Sunday, November 11, 2007

Review: Battalion - The Fight for Metal (2007)

Battalion [ MySpace ]
The Fight for Metal
(2007)

The Fight for Metal, the debut album from Swiss traditional metallers Battalion, is a no-frills example of what made heavy metal the most powerful genre of music in the modern age. Formed in Z├╝rich in 2001 under the name Corpus Delicti, the band released a short demo before changing bass players - and their name. Two years later and their full-length debut hits the streets thanks to Swiss label Quam Libet Records.

While judging an album by its cover is never recommended, in the case of The Fight for Metal first impressions are dead on. Paul Raymond Gregory of Studio 54 has obviously been inspired by the album covers of the early '80s metal scene and has created a fine piece of artwork that captures the essence of not only the album, but the band as well. Moving on to the the album title, as well as song titles such as "Headbangers" and "Gods of Metal", you're left with little doubt as to what will leap forth from your speakers as you insert this disc. As long as you understand what you're in for, and are a fan (like me) of the Golden Age of metal, then The Fight for Metal is an album you must definitely give a try.

The title track sets the tone of the album, opening with a frantic solo from Silvan Etzensperger. Silvan also handles the vocals, possessing a steady mid-range voice with a slightly throaty quality that works well to impart the "pump your fist" aggression given off by the music. He stays well below the upper ranges, remaining firmly in his comfort zone. While not an outstanding singer, he does an admirable job and fits well with the overall mood and atmosphere. My favorite track on the album, "Headbangers", is a delightfully simple track that does what it's designed to do - get your head banging. The chugging, meaty riffs from Silvan and brother Cyril are given a powerful deep-end from bass player Dejan Terzic. Add a memorable sing-a-long chorus and it's hard not to get involved in this track. Taking a page from Iron Maiden's book of historical epics, "Stalingrad" is an ambitious track focused on that fateful campaign of World War II. Silvan and Cyril broker a twin-guitar attack with adept time changes and fairly complex riffs, while drummer Samuel Riedener keeps time admirably. Silvan adds a little more grit to his voice for this track while serving up several melodic solos as the song makes its way through a nearly eight minute course. Included in the track is a spoken-word interlude, from a German soldier's point of view, that sounds quite like Maiden's "Rime of the Ancient Mariner" (without the German lyrics, of course). Another highlight is the bonus track, a reworked version of "Headbangers". Musically identical to the original, the vocals are instead handled by Cyril who delivers with a definite Death metal growl that makes for an interesting listen.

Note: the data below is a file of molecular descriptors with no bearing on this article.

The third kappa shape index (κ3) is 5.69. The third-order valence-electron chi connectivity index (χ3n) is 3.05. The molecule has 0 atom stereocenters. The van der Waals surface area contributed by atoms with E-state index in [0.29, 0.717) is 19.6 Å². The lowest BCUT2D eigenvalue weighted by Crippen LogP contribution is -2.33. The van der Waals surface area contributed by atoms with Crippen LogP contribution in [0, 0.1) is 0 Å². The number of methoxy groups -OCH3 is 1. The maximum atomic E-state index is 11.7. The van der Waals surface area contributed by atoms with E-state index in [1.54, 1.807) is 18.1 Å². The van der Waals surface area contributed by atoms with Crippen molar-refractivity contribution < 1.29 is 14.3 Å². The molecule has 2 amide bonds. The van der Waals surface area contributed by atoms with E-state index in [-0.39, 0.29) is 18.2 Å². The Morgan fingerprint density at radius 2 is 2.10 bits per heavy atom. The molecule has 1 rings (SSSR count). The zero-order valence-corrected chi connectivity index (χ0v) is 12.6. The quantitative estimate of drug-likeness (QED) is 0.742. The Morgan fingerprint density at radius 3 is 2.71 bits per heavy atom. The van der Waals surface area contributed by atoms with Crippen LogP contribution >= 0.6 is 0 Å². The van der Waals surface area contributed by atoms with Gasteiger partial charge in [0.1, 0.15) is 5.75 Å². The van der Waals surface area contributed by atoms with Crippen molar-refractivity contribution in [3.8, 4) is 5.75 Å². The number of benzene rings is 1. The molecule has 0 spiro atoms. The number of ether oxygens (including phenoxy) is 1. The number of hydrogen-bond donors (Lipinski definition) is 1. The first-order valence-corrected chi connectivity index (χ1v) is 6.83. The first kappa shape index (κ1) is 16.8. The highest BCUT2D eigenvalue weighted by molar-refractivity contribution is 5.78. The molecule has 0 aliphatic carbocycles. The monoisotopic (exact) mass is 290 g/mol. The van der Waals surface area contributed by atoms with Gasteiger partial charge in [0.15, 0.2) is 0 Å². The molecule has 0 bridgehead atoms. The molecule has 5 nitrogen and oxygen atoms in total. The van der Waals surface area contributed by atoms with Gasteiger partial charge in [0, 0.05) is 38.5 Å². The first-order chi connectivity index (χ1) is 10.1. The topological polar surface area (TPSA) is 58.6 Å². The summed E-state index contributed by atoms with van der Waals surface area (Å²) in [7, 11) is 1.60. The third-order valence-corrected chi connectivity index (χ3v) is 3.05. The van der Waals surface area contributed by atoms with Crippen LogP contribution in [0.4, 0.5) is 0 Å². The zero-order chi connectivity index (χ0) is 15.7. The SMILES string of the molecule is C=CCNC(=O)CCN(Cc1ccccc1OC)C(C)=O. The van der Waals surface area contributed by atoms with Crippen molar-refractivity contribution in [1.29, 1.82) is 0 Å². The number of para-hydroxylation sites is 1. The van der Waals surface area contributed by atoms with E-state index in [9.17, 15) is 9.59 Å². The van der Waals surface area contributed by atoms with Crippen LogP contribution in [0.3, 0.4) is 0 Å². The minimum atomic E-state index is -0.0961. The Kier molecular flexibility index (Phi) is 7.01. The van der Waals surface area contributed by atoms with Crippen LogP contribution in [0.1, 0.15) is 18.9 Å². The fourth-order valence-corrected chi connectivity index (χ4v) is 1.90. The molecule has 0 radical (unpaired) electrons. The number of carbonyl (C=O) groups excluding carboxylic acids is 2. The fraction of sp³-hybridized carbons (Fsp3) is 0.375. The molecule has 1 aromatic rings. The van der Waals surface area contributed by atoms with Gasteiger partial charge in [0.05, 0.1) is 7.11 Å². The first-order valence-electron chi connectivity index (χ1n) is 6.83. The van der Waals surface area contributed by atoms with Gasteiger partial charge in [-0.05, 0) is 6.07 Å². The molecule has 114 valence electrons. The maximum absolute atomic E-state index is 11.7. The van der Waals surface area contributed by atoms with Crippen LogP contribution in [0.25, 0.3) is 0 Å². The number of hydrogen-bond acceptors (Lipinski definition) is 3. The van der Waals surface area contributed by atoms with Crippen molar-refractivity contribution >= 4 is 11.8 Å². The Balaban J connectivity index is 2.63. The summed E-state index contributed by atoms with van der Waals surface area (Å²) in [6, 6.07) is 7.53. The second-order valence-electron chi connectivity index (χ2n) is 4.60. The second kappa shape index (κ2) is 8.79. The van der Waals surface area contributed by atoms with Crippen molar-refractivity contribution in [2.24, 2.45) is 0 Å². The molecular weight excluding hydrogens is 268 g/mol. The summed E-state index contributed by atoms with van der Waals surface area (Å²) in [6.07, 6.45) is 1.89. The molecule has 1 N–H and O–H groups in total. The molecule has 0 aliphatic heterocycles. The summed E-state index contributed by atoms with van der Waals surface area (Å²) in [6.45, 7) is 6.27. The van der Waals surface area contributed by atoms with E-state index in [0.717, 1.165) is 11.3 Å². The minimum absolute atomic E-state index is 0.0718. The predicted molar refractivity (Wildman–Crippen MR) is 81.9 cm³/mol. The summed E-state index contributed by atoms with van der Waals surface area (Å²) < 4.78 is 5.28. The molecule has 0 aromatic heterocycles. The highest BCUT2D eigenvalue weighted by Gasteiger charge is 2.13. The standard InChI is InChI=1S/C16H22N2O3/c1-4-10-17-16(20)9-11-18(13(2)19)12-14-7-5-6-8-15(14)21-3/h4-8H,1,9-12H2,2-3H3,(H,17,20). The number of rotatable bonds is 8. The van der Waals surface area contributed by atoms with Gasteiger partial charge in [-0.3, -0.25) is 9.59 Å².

The one point where Battalion fails to deliver is the ballad "Through the Night". Silvan is obviously uncomfortable on this track, and comes off as sounding forced and a bit awkward. Musically the track is fine, but still comes across as painfully out of place with the rest of the album.

Strongly influenced by bands like Saxon, Judas Priest, Iron Maiden, and early Scorpions, Battalion have crafted a collection of blistering leads, galloping riffs, catchy choruses, and gritty vocals. Fans of classic metal absolutely should give The Fight for Metal a listen.



Track Listing
1 The Fight for Metal 2:57
2 Headbangers 3:24
3 The Raven 4:19
4 Gods of Metal 3:06
5 Through the Night 3:19
6 Find Our Way 5:14
7 Stalingrad 7:53
8 Defenders 5:57
9 Headbangers (Special Version) 3:37
Total Runtime 39:46



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